FOXBORO -- It's time for Keith Butler to make good on his promise.
"We can’t always play zone, especially against people like the Patriots," the Steelers defensive coordinator told Pittsburgh’s 93.7 The Fan over the summer. “You look at the people who have beaten the Patriots in the past and a lot of them played man-to-man. I think the last time we beat them [in 2011], we were playing a lot of man-to-man coverage.”
If the Steelers were to play tight man-to-man Sunday -- taking a page from the Dolphins, Texans and others who've given Tom Brady trouble in the past -- they'll be giving the Patriots something different than what they saw last year in the AFC title game.
But so far at least, according to Bill Belichick, they're essentially running the same scheme they were a year ago.
Instead the defensive changes the Steelers have made compared to a year ago have been more personnel-based. Back in the mix is Cam Heyward, a dominant interior defensive lineman. Longtime Browns corner Joe Haden was added to the roster and could return from a broken leg he suffered last month. Out is arguably the team's top defender, linebacker Ryan Shazier, who suffered a scary season-ending back injury on Monday Night Football last week.
Because Shazier was so critical to everything the Steelers did defensively, they have no one-for-one replacement and they've been forced to adjust without him, Belichick explained Wednesday.
"They’ve had to replace him," he said. "They’ve played more dime defense with him out. They’re primarily a nickel team going back to last year when it was [Lawrence] Timmons and Shazier. A lot of nickel this year. They’ve played a little more dime this year and in the last couple of weeks in third-down situations -- not on early downs. I'd say that would be the biggest change. That’s not really a change, but that has shown up."
Base. Nickel. Dime. Whatever the package, the Steelers still seem to favor matchup-zones. They're a group that loves to pressure and blitz from those looks, and now without Shazier (and potentially Haden), a shift to more man-to-man might be unrealistic.
Shazier's size and athleticism allows him to shadow backs and tight ends. If the Steelers choose to replace him in passing situations with a defensive back -- as Belichick suggests they have -- then that should open up opportunities for the Patriots to run the football.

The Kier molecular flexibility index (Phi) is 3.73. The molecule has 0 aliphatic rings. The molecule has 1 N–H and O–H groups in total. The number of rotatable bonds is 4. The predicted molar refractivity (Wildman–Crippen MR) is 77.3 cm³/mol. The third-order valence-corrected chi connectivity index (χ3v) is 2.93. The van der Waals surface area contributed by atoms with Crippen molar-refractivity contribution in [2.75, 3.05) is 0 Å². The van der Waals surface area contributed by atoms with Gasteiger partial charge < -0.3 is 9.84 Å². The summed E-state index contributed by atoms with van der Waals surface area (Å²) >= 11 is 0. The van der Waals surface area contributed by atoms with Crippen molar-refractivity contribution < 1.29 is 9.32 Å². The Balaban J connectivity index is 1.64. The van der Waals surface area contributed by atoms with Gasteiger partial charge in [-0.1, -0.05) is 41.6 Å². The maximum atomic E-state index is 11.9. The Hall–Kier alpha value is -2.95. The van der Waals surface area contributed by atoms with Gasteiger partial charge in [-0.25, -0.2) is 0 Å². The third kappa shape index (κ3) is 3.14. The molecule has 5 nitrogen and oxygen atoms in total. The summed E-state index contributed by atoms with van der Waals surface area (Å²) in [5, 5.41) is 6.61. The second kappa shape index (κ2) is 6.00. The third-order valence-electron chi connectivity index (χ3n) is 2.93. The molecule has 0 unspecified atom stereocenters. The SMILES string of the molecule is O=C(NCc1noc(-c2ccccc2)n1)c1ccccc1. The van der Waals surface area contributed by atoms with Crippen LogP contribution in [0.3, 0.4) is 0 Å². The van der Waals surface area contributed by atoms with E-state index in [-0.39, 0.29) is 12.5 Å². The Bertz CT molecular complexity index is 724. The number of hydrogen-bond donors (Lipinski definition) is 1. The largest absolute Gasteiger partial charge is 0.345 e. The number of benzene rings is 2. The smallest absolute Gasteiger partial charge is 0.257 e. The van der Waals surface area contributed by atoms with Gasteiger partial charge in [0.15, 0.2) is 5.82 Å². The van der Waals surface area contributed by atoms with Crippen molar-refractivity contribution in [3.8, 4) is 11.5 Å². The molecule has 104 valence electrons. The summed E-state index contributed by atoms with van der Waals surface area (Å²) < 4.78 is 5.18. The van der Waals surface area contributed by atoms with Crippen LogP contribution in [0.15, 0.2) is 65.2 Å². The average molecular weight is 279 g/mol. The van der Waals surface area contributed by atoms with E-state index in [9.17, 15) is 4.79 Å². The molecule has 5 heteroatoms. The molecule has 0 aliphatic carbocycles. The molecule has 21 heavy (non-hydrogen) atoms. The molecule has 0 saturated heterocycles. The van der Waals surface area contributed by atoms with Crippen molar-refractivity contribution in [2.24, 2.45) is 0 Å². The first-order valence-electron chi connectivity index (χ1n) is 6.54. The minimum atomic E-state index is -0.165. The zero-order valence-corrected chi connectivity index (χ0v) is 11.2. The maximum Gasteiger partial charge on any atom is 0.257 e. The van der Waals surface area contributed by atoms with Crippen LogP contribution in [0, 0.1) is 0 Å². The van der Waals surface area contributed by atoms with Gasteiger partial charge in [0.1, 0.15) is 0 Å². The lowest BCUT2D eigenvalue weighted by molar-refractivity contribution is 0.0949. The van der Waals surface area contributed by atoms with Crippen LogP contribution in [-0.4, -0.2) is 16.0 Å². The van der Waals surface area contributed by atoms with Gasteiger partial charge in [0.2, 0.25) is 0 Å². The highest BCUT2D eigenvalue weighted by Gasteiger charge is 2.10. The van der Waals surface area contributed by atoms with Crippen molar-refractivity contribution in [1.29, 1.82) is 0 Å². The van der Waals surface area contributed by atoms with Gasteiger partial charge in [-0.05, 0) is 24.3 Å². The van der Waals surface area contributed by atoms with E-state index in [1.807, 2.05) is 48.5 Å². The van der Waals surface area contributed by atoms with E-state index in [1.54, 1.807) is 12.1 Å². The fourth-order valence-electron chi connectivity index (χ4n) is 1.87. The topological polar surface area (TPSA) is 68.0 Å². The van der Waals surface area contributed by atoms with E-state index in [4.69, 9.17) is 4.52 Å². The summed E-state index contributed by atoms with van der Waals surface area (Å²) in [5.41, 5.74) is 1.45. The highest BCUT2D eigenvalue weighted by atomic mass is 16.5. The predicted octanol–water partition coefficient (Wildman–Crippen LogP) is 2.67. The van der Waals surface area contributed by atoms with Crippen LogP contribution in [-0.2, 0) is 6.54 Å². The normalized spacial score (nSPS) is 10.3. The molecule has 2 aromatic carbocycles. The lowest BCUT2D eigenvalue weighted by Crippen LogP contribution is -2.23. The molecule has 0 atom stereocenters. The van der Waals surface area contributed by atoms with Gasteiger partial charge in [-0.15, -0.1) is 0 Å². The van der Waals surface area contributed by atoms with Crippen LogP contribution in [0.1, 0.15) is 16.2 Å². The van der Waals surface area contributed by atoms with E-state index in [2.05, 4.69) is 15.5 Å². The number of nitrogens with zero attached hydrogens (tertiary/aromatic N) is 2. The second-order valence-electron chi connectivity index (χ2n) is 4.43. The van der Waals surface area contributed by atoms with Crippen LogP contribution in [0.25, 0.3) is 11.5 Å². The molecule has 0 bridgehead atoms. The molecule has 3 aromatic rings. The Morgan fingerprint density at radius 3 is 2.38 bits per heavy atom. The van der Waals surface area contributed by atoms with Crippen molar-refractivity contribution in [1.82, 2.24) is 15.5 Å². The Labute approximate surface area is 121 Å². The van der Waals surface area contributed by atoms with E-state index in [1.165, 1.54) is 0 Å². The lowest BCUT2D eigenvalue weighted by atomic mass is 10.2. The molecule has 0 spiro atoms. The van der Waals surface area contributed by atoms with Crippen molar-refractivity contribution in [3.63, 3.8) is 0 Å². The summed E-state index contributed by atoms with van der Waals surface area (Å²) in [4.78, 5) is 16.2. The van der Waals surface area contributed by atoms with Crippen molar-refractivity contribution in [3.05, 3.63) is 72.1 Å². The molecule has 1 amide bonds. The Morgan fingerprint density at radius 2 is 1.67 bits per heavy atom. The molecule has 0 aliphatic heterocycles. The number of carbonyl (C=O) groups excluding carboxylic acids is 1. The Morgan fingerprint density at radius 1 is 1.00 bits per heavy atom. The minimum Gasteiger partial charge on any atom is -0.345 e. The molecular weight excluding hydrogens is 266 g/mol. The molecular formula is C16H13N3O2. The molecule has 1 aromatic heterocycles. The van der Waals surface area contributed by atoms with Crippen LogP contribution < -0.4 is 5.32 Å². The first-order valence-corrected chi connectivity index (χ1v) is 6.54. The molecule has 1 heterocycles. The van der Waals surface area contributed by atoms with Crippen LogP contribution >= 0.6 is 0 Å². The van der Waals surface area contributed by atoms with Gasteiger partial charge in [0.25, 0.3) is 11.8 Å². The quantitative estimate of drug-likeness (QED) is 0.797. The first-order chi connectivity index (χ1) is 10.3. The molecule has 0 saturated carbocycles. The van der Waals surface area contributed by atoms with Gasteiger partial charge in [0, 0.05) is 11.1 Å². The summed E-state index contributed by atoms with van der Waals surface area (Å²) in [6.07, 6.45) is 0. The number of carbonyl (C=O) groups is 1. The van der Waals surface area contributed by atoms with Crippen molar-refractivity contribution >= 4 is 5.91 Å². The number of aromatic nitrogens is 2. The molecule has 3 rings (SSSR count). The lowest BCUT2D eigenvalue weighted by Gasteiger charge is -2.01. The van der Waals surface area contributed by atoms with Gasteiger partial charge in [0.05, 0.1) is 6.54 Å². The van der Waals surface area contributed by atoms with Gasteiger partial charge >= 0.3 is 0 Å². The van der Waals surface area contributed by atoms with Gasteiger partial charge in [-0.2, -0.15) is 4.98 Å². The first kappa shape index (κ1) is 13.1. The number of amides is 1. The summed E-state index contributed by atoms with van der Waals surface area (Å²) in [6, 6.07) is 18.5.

If that's the case, the ripple effect feels predictable.
The Steelers could be forced to bring an extra defender into the box to stop the New England ground game. That removes one body from the secondary. And if Butler's calling for zone defenses -- because he doesn't like his 'backers manned-up on Patriots backs, or his safeties on Rob Gronkowski -- then that gives Patriots pass-catchers more room to operate and wider windows for Brady to throw through.
All of a sudden it's the AFC Championship Game again.
It seems like an almost impossible decision for Butler and head coach Mike Tomlin. Do they try to survive with the schemes that have gotten them to 11-2, even if Tom Brady's proven time and again that he can dice them up? Or do they trust a shaky set of man defenders against one of the most high-powered offenses in football?
The Steelers could try to get by with defensive backs jamming at the line of scrimmage, hope to upset Brady's timing, and let Heyward, Stephon Tuitt, TJ Watt and Bud Dupree do their best to get into the Patriots backfield. But that may be asking a lot of a unit that just gave up 38 points to Joe Flacco and the NFL's No. 27 offense in yards per game.
Unfortunately for Butler, with the players he has at his disposal, the game plan he cooked up for the Patriots this summer may already be shot.